by Andy Kozlov
I love promotional videos.
They can inspire like the 2010 World Humanitarian Day collaborative film shot in over 40 countries in under 9 weeks.
It was filmed by humanitarian staff and freelance filmmakers from around the globe (over 50 contributors in total) with all time donated with the goal of showing the enormous diversity of places, faces and endeavors of humanitarian aid workers in 2010.
They can also help a nation win a unique opportunity to host a global event. Look at Russia
with its Sasha’s Big Day promo. And now Russia is to host the 2018 FIFA World Cup™. Here is a fascinating behind-the-scenes story about rebranding Russia internationally in this and a number of other promos by a California-based firm Adore Creative.
I love promotional videos. But some ones are just hopeless waste of time and demand lots of traveling experience and international exposure to become an effective destination/experience marketing instrument.
The Switch on Ukraine! clip broadcast by the major European TV channels since last November is a good example of failed communication.
According to Borys Kolesnikov, Ukrainian Vice Minister responsible for the preparations for EURO 2012, the clip has as its major goal to familiarize the Europeans “with the ethnic flavor of the Ukrainian people, the country’s spirit of freedom and hospitality.” “Until recently, Ukraine used to be terra incognita for the majority of European citizens. With this promo and its slogan ‘Switch on’ we are going to switch Ukraine on for the world: to enable foreigners to get to know it better and to ignite it in their hearts,” Mr Kolesnikov said. (See South African training for Ukrainians, Lufthansa Regional still gets Ukraine wrong and Euro-zabor)
The director Yulian Ulybin of the Shootgroup explained that the plot they came up with is a story of a foreign couple who travel through Ukraine for the first time in their lives. “They saw our country with their own eyes and opened it for themselves: a new, undiscovered, but modern country.” “The clip Switch on Ukraine! is a jump into our country’s unforgettable fairytale world. Nothing of this kind had ever been created in the promotion of Ukraine abroad until now. Ukraine’s location, with its magnificent natural landscapes, history and architectural heritage, traditions and mysteries of the Ukrainian people are known to very few people in the world.” Mr Ulybin said.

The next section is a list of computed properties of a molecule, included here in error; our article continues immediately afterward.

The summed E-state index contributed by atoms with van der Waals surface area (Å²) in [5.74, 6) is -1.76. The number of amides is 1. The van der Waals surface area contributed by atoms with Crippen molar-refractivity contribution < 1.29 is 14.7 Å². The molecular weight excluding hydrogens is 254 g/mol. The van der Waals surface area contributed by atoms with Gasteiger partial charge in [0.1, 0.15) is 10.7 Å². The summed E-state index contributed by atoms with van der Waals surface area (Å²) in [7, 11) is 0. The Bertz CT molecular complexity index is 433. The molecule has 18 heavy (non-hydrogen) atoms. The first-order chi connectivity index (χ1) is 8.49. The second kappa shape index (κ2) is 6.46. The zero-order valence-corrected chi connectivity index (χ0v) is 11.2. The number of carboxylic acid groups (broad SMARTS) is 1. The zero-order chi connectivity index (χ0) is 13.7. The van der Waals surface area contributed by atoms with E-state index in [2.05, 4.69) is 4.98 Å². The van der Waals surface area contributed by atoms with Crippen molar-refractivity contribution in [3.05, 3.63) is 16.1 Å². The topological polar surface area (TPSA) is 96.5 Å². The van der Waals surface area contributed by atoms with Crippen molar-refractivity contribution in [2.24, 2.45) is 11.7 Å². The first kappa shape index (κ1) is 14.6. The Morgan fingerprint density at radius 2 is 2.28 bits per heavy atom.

Nice words, noble aspirations – both Kolesnikov and Ulybin, gentlemen! But where’s the substance? For many Europeans, Ukraine is not terra incognita at all. It is part of Russian cultural space. And as such it is, for many, it is non-European: different and enticing.
If we are trying to showcase Ukraine as a unique nation, I guess I want to see Ukraine’s uniqueness more clearly in the promo. Don’t show me those generic urban or nature scenes that dominate Switch on Ukraine!
Make me want to come to Ukraine, entice me, a well-traveled European, by your uniqueness. Show me why I should care about the sports event that you host.
How are your boats different from the ones in Turkey? – The sea is the same.
What is there for me at your ethnic bonfire?
Ukraine is a modern country and I can see a girl skating at an open public space to prove that – but again what a difference does it make for me? If I want to cross your country from West to East, can I do it by rail in a ‘modern’ (Western European) way – within several hours?
Don’t promise me do be amazed by your ethnic tableware – I have probably seen more remarkable artwork in Mumbai or Marrakesh.
It’s true that, twenty years after independence, Ukraine has lots of firsts to cover. First ambitious promo for the international audience, first time hosting a continent-wide championship as a free nation, etc.
In this relatively short period of time, Ukrainian creatives haven’t had enough time to travel the world, learn the languages, mingle with their peers from other continents. And it is clearly seen in Switch on Ukraine! – despite the promos obvious grandeur, the clip remains highly abstract in its imagery and thus comes out with a faded message.
By all means, this promo confirms the necessity to switch it on!: switch the world on for Ukraine, in the first place.
You can write to Andy Kozlov on firstname.lastname@example.org